August 15, 2010 | By Joe Mozingo, Los Angeles Times
Haitian President Rene Preval peers off and rubs his beard when he thinks about those 35 seconds when the earth convulsed. Preval was feeding his 8-month-old granddaughter dinner in the courtyard of the presidential mansion. They were thrown to the ground as the house collapsed. Unable to reach anyone on the phone, Preval jumped on the back of a motorcycle taxi and directed the driver toward downtown. Wending through the rubble in the dark, he couldn't comprehend the scope of death and ruin.
WORLD
March 10, 2010 | By Christi Parsons
President Obama pledged to stand by Haiti as it recovered from its devastating earthquake, assuring the stricken nation's president today that the U.S. would not turn its back on neighbors in a time of need. The situation on the ground "remains dire," Obama said after a morning meeting with President Rene Preval, noting that many Haitians were still in desperate need of shelter, food and medicine as the spring rainy season approached. "That's why, even as the U.S. military responsibly hands off relief functions to our Haitian and international partners, America's commitment to Haiti's recovery and reconstruction must endure and will endure, Obama said, standing side by side with Preval in the Rose Garden.
WORLD
January 20, 2010 | By Tracy Wilkinson
Seated under a mango tree with helicopters and cargo planes thundering overhead, Haitian President Rene Preval had few answers to the many questions facing the head of a devastated country. He could not say how many people had died. He did not know when the roads would be cleared of debris. He wouldn't venture a guess on whether more survivors might still be pulled from the rubble. "We haven't ended the rescue operations, but we know that as the days pass, the chances are getting smaller and smaller," the president told The Times, speaking after a news conference held at what serves as his government's headquarters: a guarded police station behind cinder-block walls near the airport.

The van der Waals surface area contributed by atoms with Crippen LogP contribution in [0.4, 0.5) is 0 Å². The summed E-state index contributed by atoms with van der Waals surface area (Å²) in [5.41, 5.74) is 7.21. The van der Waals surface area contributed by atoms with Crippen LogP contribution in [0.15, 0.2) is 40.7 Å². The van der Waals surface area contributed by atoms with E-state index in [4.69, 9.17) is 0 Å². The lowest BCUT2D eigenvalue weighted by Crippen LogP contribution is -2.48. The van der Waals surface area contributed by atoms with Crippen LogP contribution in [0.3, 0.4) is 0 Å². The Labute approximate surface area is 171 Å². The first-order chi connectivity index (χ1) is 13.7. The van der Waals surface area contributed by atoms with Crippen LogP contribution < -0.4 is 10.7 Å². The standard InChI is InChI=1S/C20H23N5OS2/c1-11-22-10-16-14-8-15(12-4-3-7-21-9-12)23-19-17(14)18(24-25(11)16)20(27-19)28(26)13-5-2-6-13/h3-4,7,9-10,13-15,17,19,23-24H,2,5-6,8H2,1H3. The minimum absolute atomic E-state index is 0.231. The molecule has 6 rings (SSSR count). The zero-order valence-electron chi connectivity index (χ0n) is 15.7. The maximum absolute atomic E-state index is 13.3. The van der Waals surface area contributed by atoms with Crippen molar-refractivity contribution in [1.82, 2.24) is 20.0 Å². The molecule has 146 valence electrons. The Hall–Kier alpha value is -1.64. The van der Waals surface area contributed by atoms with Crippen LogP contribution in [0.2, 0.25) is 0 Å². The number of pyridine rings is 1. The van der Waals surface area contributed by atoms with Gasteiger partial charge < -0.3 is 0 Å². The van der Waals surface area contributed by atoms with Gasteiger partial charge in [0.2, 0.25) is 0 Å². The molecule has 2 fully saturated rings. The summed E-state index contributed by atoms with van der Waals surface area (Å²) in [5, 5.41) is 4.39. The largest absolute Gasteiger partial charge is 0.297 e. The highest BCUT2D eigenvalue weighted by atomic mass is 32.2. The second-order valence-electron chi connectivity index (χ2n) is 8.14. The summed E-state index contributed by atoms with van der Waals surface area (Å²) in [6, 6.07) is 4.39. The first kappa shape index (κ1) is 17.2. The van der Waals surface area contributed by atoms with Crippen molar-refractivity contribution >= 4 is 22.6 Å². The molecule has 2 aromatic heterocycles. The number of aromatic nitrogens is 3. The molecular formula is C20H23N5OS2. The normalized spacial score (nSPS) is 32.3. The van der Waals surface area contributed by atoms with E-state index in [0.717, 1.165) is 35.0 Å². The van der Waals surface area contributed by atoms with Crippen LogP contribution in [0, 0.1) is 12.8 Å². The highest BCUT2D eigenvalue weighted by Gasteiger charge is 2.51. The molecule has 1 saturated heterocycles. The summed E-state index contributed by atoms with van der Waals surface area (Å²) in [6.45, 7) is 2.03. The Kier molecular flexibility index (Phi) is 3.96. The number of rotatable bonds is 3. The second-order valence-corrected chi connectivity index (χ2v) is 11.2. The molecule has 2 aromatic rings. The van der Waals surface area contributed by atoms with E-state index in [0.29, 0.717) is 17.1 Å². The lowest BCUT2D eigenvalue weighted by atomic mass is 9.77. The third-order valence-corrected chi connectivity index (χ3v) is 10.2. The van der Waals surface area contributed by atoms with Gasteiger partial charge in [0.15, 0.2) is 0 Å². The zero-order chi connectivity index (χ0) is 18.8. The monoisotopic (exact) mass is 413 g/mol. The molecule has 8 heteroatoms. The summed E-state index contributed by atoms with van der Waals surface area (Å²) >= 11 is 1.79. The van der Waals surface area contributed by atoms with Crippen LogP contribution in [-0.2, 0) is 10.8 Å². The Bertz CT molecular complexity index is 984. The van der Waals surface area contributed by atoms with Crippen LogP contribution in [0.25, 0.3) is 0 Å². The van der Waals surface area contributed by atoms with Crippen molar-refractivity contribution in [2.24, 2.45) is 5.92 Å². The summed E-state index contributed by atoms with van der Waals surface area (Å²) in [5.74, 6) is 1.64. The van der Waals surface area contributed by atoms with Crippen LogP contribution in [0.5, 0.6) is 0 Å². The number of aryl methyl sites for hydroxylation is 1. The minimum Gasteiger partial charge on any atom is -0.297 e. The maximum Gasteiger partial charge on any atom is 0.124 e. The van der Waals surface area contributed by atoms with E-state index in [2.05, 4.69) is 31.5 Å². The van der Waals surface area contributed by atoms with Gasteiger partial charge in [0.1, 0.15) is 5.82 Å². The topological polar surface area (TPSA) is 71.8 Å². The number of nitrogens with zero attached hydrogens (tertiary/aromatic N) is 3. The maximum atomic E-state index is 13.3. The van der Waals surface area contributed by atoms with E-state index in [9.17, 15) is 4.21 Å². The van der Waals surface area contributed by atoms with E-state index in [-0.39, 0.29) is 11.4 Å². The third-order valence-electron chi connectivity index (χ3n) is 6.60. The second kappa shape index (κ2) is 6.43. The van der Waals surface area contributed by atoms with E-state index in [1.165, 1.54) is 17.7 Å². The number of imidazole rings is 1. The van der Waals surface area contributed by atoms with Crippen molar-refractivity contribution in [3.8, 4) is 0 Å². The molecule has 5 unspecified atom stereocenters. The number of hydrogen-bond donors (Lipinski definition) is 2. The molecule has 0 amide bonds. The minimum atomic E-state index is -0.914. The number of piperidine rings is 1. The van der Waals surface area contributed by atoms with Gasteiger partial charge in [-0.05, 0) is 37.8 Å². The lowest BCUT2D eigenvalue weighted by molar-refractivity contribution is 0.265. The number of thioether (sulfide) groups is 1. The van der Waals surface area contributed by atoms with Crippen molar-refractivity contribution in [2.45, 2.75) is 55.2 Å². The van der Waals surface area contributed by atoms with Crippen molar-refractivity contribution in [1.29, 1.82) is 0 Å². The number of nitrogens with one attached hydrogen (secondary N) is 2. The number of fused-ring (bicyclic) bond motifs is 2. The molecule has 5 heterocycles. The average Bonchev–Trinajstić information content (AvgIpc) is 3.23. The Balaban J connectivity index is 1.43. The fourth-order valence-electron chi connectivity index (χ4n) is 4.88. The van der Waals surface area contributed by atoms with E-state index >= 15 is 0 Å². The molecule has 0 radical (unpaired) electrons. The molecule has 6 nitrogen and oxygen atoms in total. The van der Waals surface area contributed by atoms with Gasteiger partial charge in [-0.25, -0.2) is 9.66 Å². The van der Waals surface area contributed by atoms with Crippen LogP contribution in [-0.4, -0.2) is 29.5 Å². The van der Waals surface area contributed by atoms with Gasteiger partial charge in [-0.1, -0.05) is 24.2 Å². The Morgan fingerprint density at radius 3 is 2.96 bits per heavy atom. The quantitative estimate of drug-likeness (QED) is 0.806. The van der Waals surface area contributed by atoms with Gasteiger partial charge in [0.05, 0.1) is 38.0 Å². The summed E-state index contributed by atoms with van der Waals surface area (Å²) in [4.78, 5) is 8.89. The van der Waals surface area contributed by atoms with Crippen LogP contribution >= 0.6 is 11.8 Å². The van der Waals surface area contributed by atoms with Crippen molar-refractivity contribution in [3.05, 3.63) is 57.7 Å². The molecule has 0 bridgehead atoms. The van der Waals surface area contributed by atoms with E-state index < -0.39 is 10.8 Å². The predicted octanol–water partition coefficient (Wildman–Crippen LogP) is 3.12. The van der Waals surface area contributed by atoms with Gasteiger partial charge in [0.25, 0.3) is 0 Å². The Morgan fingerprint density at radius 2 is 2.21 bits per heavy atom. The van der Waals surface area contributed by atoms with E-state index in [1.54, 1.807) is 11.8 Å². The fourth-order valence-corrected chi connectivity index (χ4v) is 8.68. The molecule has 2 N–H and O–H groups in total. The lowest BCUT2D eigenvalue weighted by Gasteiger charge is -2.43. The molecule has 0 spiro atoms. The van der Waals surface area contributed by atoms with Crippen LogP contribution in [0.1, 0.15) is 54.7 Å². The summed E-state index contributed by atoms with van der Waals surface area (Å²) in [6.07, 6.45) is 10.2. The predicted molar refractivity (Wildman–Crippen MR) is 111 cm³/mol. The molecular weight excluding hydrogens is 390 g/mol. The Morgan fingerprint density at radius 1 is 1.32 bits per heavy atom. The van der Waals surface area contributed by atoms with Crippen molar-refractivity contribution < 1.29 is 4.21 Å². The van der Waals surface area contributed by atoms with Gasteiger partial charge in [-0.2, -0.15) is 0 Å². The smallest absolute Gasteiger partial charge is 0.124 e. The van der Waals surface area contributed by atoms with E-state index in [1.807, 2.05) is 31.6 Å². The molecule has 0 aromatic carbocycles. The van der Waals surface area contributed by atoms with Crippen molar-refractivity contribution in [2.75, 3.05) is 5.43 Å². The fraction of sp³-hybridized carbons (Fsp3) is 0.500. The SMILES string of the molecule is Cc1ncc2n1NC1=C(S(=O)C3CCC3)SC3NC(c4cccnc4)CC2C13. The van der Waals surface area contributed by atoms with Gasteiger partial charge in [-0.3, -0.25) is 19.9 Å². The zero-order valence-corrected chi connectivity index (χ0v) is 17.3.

WORLD
July 25, 2007 | Carol J. Williams, Times Staff Writer
Shoeless boys with angry eyes and empty stomachs no longer loiter outside the green iron gates of the National Palace. The odd jobs of oppression have disappeared. In the unfamiliar atmosphere of peace, there are no more orders to bash heads or crush dissent that once earned the ragtag enforcers a plate of rice and beans or a tube of glue to sniff. A year into his second tenure as president, Rene Preval has broken ranks with two centuries of despots and demagogues.
WORLD
June 26, 2006 | Carol J. Williams, Times Staff Writer
Just a short walk from the gang-ruled slum he calls home, on a street he was afraid to tread less than six months ago, Eligene Mondesir has found the first paying job of his 55-year lifetime. It's smelly, exhausting work, shoveling garbage from the gutters in the withering tropical heat. But Mondesir, like the 1,750 others hired by a foreign relief group, is grateful for the $2 daily wage that allows him to feed more than a dozen family members.
WORLD
May 15, 2006 | Carol J. Williams and Chantal Regnault, Special to The Times
Rene Preval was sworn in Sunday as Haiti's president for the second time, restoring legitimacy to the troubled nation's government after more than two years of anarchy and violence that followed the flight of Jean-Bertrand Aristide to escape an armed rebellion.
WORLD
February 9, 2006 | From Associated Press
A spokesman for former Haitian President Rene Preval said Wednesday that unconfirmed early results showed him with a wide lead in the country's presidential race. The claim from Preval's team could not be verified, but some polling stations posted results that showed strong early support for him. Many ballots were still being carried in from remote polling places by plane, truck and mule, and final results might not be available until Friday.
NEWS
October 18, 1997 | STANLEY MEISLER, TIMES STAFF WRITER
Secretary of State Madeleine Albright, in a rushed trip to Haiti, lectured the country's president and politicians Friday to reach a compromise and break the political impasse that has paralyzed the government and economy of this troubled Caribbean nation. Repeating the message she delivered to President Rene Preval and members of the Haitian congress, she told reporters: "Disputes are the lifeblood of democracy. But Haiti has gone too long with its stalemate."
WORLD
February 23, 2006 | Carol J. Williams and Chantal Regnault, Special to The Times
Ousted President JeanBertrand Aristide has the constitutional right to return to Haiti whenever he chooses but may want to keep in mind that charges have been filed against him, President-elect Rene Preval said Wednesday. In his first major public statement since being declared the winner last week of a Feb.
WORLD
February 20, 2006 | Carol J. Williams, Times Staff Writer
Robert Manuel doesn't say much, but his omnipresence at the side of President-elect Rene Preval speaks volumes about the next head of state's newfound independence. Manuel was national security chief in the first years of Preval's 1996-2001 presidency but was forced to resign after a crackdown on drug traffickers netted some loyalists of Jean-Bertrand Aristide, who served as president before and after Preval.